Oiwan Lam (HK), on Global Voices Online, reports on a seminar held in Beijing on May 10 which discussed 20 years of democracy movement in China, and lists the participants and some of the topics discussed there. May 10 is Mother’s Day, and the seminar began with three minutes silence showing the participants’ respect for the Tiananmen mothers and the victims of the June 4th incident. InMediaHK provides additional information.
One of the participating groups were professors, and the first contribution came from Prof. Qian Liqun (钱理群) of Beijing University and now in his late 60s:
Twenty years ago many students gave up their lives for democracy in China. We as their teachers, we had not been able to protect them and we have lived with that guilt. Beida (Peking U) has a tradition of defending their students and 90 years ago during the May 4 movement whenever students were arrested by the authorities, the University principal Cai Yuanpei stood up to defend them. We are in debt to our students who sacrificed their lives and for all these years they have suffered an injustice in the history of the event. If we don’t speak out now, we don’t deserve the title of their teachers.
The conference discussed views about what made China’s rulers react the way they did:
Antagonistic rationality is an aspect of any authoritarian political culture. The repression of the 1989 patriotic movement by the CCP was the result of just such an antagonistic rationality. It regards all criticism against authority as ‘conspiracy’ and takes all comments, questions and interpretations of the State as denial of authority and denunciation with bad intent. This kind of rationale adopted by Deng Xiaoping and other CCP leaders is the beginning of all the wrongs in our history.
Applying more recent history, Prof. Qin Hui (秦晖) of Beijing’s Tsinghua University suggested that in comparison to the relations between democratic movements in Eastern Europe and their respective governments, the degree of trust between the 6-4 movement and China’s rulers had been much lower from the beginning.
Human right’s lawyer Teng Biao (滕彪) pointed out that today’s efforts to transform the political system were based on the foundations of the 6-4 movement, but both because of a changed political environment, and because of the existence of the internet, addressed relevant cases such as copyright infringement, last year’s Sanlu milk powder scandal, the Weng’ An County incident one by one, in a much more diverse way, thus promoting the rule of law and human rights.
Apparently, this refers to the 6-4 movement’s demands which were much more global – everyone knew different stories about graft and corruption, but there was no way to communicate them and react to them in the case-specific ways made possible by the new media these days. The Weng’An County incident also illustrates Qin Hui’s point about a deep lack of trust between people in government and the governed.
The seminar saw the 6-4 democracy movement in a tradition with the May-4 movement. It established a link between advocating human rights and patriotism. And it rejected the notion that stability could be earned by spilling blood. Rather, the existing gap between the rich and the poor kept pushing instability. Around the central notion of antagonistic rationality which in their view brought the June-4 incident about, the seminar developed its ideas of relationship between civil society and government.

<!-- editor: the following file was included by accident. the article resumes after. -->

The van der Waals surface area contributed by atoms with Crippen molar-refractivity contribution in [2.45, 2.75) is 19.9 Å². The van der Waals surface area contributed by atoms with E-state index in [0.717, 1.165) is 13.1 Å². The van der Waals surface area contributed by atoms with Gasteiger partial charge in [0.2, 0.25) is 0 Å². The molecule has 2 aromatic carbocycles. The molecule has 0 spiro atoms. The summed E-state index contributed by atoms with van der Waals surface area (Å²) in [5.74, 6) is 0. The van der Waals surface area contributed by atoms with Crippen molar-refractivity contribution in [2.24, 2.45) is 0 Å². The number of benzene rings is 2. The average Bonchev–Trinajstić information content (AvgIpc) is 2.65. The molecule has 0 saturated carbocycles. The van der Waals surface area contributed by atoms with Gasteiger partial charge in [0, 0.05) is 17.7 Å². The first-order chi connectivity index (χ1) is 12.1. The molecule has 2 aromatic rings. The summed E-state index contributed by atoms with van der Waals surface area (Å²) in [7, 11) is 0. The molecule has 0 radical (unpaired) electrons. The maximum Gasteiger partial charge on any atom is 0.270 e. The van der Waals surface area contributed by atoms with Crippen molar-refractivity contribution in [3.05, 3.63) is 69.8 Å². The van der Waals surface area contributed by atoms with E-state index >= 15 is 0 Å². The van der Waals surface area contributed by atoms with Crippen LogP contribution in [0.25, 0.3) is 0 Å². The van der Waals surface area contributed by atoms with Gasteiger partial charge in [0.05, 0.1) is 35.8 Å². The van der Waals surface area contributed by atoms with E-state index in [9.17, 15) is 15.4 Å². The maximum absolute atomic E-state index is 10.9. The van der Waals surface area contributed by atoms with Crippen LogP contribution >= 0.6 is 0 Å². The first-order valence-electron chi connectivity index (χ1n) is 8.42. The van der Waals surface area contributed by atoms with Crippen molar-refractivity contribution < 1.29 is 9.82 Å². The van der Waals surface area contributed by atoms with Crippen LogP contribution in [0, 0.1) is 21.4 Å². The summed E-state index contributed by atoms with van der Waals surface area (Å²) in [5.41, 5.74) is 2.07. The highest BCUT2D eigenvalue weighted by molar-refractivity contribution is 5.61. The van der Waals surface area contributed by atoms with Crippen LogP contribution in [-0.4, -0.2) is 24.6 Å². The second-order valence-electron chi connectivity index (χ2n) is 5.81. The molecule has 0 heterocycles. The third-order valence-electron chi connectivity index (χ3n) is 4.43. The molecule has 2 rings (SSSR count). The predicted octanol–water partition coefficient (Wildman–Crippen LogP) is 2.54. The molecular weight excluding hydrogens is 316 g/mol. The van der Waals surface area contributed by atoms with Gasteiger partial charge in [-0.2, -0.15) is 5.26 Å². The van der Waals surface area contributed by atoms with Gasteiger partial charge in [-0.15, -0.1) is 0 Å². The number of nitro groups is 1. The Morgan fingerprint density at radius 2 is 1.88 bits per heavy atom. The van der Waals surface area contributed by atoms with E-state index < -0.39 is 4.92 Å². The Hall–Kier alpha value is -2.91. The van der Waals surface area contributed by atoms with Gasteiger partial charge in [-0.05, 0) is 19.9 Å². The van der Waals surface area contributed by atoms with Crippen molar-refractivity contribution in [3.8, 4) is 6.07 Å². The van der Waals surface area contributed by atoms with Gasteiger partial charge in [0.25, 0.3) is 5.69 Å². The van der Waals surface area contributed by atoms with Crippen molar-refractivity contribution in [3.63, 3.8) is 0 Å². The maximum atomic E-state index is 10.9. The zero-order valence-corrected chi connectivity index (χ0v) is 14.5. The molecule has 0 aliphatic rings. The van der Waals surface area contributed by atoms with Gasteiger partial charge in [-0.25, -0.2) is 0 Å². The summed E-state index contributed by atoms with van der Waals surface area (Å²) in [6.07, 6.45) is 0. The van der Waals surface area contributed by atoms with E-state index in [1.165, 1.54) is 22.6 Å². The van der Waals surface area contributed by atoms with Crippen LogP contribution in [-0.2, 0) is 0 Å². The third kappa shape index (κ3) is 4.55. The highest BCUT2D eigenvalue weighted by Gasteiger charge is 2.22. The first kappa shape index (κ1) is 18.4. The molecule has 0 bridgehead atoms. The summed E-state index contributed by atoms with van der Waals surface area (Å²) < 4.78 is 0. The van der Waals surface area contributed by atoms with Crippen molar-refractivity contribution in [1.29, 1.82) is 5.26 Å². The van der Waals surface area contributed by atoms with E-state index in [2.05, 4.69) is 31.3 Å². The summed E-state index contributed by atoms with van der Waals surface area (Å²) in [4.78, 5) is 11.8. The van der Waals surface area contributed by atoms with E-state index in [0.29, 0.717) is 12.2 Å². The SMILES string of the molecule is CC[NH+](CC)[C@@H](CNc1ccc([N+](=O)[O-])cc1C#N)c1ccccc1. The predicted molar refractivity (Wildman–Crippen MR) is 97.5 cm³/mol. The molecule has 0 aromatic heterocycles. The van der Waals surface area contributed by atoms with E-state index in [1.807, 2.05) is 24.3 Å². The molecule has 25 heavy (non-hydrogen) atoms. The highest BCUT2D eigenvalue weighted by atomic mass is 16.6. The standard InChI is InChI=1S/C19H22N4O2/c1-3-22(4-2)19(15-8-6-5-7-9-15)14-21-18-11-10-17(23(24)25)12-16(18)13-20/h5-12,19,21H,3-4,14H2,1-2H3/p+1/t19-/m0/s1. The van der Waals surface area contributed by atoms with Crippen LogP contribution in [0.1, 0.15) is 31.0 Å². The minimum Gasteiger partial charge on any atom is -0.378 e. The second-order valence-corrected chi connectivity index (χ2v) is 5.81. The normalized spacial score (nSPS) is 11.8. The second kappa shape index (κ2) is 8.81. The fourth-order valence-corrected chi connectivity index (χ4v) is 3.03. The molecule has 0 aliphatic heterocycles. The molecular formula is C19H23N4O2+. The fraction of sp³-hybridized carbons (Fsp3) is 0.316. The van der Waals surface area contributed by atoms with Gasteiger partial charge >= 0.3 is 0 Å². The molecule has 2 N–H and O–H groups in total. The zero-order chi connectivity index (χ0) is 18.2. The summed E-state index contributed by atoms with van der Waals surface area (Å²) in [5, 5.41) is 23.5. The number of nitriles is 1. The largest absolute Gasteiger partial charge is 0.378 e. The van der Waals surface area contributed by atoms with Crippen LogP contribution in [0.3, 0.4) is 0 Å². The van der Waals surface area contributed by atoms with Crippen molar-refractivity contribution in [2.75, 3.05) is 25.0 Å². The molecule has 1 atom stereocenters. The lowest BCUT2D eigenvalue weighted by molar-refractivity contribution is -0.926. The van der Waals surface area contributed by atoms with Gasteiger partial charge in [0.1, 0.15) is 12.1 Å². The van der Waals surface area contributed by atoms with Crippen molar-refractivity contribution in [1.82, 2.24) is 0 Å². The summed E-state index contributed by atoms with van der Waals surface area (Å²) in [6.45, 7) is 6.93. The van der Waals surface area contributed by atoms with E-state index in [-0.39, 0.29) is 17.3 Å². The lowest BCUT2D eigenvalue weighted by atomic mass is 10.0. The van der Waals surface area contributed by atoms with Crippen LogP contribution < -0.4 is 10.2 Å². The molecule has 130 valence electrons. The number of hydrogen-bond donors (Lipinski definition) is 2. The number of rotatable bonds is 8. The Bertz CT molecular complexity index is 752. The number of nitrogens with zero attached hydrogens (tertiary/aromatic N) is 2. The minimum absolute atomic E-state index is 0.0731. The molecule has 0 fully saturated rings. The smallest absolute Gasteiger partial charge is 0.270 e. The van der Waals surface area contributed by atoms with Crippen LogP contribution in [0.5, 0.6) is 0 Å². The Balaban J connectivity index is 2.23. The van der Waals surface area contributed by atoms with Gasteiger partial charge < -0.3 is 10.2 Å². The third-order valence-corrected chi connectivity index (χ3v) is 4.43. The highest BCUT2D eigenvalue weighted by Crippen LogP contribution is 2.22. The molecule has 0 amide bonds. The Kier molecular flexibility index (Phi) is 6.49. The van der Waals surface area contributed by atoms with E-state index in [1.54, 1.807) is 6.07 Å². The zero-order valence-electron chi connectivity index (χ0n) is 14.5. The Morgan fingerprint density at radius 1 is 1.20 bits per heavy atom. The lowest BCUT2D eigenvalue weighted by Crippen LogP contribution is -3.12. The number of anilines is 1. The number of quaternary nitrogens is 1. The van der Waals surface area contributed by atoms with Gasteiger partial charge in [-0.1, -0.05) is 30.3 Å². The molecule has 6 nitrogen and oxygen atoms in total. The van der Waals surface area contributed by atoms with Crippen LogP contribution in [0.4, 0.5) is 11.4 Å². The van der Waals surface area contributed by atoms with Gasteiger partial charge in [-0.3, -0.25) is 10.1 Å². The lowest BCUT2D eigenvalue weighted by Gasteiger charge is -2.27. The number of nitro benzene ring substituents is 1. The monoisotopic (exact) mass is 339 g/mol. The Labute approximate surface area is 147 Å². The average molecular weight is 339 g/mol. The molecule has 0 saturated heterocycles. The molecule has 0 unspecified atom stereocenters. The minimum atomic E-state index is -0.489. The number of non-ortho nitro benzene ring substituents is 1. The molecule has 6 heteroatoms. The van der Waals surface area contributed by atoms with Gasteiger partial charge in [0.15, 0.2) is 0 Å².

At least several participants were academics “with a position in society”. Organizing the seminar most certainly required a lot of courage. If no crackdowns follow, it could also indicate a relaxing attitude by the Communist Party towards the way the Tiananmen Massacre is discussed and handled politically. At the same time, discussions among China’s elites (that might include complete student seminars) are much more open than public discussions in the press. Kang Xiaoguang advocated confucianizing the CCP in 2004, and explained why the idea of democracy didn’t enthuse him. He had been strongly criticized by more democracy-minded intellectuals after rejecting democracy in an interview with Singapore’s Lianhe Zaobao.
And while the trigger for Kang Xiaoguang’s debates came from Singapore and therefore from outside China, Daniel Bell, a professor teaching in China (with teaching experience in Singapore, too), believes that it is easier to have an open discussion in a Chinese seminar, than in one in Singapore.
Either way, a seminar on June 4 in Beijing is definetely news. There would be no gains without the efforts of people of great courage. One of the participants, Teng Biao, was abducted in March 2008, apparently by Public Security agents, and held for two days. Abducting people is apparently an administrative – and obviously illegal – measure to intimidate people who aren’t scheduled for a trial for the time being. And how much people can say in China without facing grave consequences also depends on their social status. A much less prominent campaigner three years ago, Hu Jia, currently in prison, had “gone missing” for 41 days in 2006.
Democracy could become a competing school to Confucianization as a state doctrine, as promoted by intellectuals like Kang Xiaoguang, and possibly, certainly less explicitly, by the CCP itself. The CCP, by tolerating the seminar on 6-4, may consider to allow democratic explorations as a competing school, and adopt a wait-and-see attitude itself.
But it will take more than one swallow to make a summer. The seminar was prepared and conducted in relative obscurity, and it apparently took about a week before its records saw the light of the day, even just outside mainland China.
Related: Run-Up to June 4, May 15